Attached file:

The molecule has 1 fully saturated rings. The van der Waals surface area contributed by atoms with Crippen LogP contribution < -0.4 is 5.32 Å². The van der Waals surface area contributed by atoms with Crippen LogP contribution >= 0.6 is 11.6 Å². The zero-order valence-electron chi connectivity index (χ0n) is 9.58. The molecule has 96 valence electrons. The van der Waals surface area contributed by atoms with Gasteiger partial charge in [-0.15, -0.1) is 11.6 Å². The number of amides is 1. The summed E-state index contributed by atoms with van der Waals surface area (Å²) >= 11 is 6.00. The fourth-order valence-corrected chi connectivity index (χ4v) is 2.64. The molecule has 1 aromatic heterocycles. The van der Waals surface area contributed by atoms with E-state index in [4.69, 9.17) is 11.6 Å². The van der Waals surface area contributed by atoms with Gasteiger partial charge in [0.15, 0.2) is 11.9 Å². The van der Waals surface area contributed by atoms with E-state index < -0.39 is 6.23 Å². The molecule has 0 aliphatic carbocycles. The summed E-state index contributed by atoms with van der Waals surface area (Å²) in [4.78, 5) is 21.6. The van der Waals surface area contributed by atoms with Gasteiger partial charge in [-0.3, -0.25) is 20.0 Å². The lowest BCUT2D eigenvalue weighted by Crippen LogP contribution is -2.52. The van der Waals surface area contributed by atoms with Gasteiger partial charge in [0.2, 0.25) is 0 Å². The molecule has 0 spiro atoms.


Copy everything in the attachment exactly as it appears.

The molecule has 1 fully saturated rings. The van der Waals surface area contributed by atoms with Crippen LogP contribution < -0.4 is 5.32 Å². The van der Waals surface area contributed by atoms with Crippen LogP contribution >= 0.6 is 11.6 Å². The zero-order valence-electron chi connectivity index (χ0n) is 9.58. The molecule has 96 valence electrons. The van der Waals surface area contributed by atoms with Gasteiger partial charge in [-0.15, -0.1) is 11.6 Å². The number of amides is 1. The summed E-state index contributed by atoms with van der Waals surface area (Å²) >= 11 is 6.00. The fourth-order valence-corrected chi connectivity index (χ4v) is 2.64. The molecule has 1 aromatic heterocycles. The van der Waals surface area contributed by atoms with E-state index in [4.69, 9.17) is 11.6 Å². The van der Waals surface area contributed by atoms with Gasteiger partial charge in [0.15, 0.2) is 11.9 Å². The van der Waals surface area contributed by atoms with E-state index < -0.39 is 6.23 Å². The molecule has 0 aliphatic carbocycles. The summed E-state index contributed by atoms with van der Waals surface area (Å²) in [4.78, 5) is 21.6. The van der Waals surface area contributed by atoms with Gasteiger partial charge in [-0.3, -0.25) is 20.0 Å². The lowest BCUT2D eigenvalue weighted by Crippen LogP contribution is -2.52. The van der Waals surface area contributed by atoms with Gasteiger partial charge in [0.2, 0.25) is 0 Å². The molecule has 0 spiro atoms.